While not unique in offering both LED continuous lighting and flash, Rotolight’s Anova Pro is nonetheless the most professional application of this mixed mode technology. The Anova Pro starts with a Bi-Color LED system using Rotolight’s AccuColor technology that delivers a CRI of 96+ via dual controls for tunable color, essentially dial-a-color temp. It delivers 6545 Lux at three feet, while using 94 percent less energy than a tungsten bulb. The Pro model retains all of Anova’s features, including True Aperture Dimming that calculates and displays the correct aperture for your subject. For hybrid photography, the Anova Pro borrows the CineSFX features of its sibling Neo. (See my review of Rotolight’s Neo on Shutterbug’s website.) The Flash Sync feature synchronizes an Anova Pro to your camera’s shutter for a traditional photographic workflow all while maintaining those continuous LEDs as a modeling light. The Anova Pro will be available in three models (Standard, Ultra Wide, and Fixed Color) with prices starting at $1,499.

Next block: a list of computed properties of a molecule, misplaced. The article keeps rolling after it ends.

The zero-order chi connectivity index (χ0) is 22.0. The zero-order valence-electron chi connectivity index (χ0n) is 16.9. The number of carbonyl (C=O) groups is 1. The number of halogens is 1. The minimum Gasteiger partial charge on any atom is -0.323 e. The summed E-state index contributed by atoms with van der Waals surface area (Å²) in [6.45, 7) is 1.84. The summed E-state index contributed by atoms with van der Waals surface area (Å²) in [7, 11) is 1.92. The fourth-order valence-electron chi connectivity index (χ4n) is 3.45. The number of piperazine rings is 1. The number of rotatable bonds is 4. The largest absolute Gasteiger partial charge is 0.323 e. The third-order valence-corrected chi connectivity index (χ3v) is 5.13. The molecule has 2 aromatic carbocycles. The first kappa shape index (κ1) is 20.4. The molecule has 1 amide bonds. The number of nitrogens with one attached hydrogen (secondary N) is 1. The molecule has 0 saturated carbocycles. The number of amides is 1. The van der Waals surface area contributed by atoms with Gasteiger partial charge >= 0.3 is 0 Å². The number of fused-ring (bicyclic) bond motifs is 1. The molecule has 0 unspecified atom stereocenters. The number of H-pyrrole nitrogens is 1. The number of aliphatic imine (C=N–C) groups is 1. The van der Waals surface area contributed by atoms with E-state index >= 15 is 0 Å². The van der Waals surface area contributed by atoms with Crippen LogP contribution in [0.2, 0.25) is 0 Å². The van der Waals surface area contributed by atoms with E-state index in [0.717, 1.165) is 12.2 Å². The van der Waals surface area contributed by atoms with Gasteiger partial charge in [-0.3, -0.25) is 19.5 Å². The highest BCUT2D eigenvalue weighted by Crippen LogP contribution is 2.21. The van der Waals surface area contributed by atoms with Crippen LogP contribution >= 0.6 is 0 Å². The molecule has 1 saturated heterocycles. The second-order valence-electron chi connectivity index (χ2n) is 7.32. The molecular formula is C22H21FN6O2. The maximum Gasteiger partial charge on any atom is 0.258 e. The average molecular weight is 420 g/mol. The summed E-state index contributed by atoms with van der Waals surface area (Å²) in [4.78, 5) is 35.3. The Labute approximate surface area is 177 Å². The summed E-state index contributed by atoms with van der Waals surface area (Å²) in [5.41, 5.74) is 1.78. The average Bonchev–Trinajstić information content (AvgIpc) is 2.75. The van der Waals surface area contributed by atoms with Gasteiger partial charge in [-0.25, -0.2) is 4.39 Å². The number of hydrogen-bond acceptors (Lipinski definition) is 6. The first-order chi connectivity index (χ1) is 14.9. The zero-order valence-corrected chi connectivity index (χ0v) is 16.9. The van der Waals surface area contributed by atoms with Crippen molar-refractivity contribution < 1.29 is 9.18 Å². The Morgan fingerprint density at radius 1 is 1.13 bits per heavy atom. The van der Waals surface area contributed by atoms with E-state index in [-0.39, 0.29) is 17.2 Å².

Who’s It For: Photographers who want the flexibility of using flash or continuous lighting, all in one unit.
Why I Like It: It’s the best of both worlds, so what’s not to like?

The Beauty of the Beauty Dish
It’s no secret that transporting a typical hard-shell beauty dish is a problem; mine has never left my home studio’s closet. Profoto offers a collapsible, 24-inch OCF Beauty Dish ($179) for its B1 and B2 heads that takes up no more space than a folded umbrella. In traditional beauty dish fashion, light bounces off a deflector and is directed outward to the edge of the beauty dish. Silver or white versions are available and, to produce a softer look, the beauty dish comes with a front diffuser. Setup is a snap but requires an optional ($99) speed ring that accepts supporting rods before they are tensioned and then you just snap them into place for setup.